Predictably, few in Russia saw the funny side. Instead, reactions ranged from anger and indignation on Kremlin TV to alarm over the apparent ease with which the Ukrainian-backed Russian militias were able to penetrate the border and enter the Russian federation. The outspoken leader of Russia’s mercenary Wagner Group, Yevgeny Prigozhin, used the incident to launch another of his regular attacks on the Russian military establishment. “As far as I know, the military is not bothering with the strengthening of our borders,” he commented.
Subscribe to UkraineAlert
As the world watches the Russian invasion of Ukraine unfold, UkraineAlert delivers the best Atlantic Council expert insight and analysis on Ukraine twice a week directly to your inbox.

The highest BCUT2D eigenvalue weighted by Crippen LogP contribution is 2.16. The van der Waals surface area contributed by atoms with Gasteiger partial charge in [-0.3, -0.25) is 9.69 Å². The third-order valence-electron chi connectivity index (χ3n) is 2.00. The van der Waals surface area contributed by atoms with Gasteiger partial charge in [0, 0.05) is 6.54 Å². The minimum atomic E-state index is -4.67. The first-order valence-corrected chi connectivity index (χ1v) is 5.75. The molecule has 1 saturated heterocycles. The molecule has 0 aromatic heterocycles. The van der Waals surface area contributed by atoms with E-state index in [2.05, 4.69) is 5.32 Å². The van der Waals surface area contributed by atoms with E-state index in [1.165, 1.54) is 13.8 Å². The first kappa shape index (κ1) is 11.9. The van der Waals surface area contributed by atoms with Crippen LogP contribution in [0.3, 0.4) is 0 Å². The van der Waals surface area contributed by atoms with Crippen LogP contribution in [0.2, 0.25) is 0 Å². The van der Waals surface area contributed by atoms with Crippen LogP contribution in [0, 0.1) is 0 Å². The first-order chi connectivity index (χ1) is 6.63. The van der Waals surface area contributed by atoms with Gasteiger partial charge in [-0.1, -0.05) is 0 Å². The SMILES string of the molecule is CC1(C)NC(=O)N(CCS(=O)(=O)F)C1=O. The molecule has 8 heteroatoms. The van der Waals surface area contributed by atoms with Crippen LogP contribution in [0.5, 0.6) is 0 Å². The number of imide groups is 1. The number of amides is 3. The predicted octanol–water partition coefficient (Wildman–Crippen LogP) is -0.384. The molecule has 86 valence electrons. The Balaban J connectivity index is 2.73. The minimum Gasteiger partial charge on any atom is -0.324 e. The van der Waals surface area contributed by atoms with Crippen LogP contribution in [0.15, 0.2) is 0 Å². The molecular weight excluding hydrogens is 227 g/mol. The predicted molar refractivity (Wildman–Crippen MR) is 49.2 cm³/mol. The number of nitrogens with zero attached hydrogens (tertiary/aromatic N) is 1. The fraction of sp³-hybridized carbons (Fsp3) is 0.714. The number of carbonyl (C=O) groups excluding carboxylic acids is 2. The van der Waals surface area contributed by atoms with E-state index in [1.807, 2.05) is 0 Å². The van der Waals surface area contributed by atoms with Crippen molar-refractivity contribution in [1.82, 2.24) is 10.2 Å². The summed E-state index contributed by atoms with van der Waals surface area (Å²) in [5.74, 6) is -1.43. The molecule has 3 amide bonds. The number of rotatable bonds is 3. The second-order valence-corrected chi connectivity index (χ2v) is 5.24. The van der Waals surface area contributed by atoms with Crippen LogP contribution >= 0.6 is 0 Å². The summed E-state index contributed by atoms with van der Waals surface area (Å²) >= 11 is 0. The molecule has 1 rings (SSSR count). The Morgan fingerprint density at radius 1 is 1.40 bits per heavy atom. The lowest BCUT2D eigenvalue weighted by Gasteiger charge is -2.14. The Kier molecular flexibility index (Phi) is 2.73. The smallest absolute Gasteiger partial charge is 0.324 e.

While the Belgorod incursion has undoubtedly lifted Ukrainian spirits and plunged Russia into a minor panic, this was not just an example of Ukraine’s world-class trolling skills. The attack has very real implications for Russian national security and is a huge personal embarrassment for Vladimir Putin, who prides himself on his strongman image. After all, what kind of strongman ruler cannot even secure the borders of his own realm?
It is too early to predict the exact nature of the Russian response to events in Belgorod Oblast, but it seems inevitable that any reaction must necessarily include a strengthening of the entire Russia-Ukraine border. To achieve this, Moscow must find the additional soldiers and weapons systems to reinforce a frontier stretching for approximately one thousand kilometers beyond the front lines of the current military conflict.
At a time when the vast majority of the Russian military’s available forces have already been deployed in Ukraine, this will be no easy task. Indeed, British Defense Minister Ben Wallace claimed in February that 97% of the Russian army is already in Ukraine. Any efforts to bolster defenses along the Russian border with Ukraine will likely mean reducing this presence.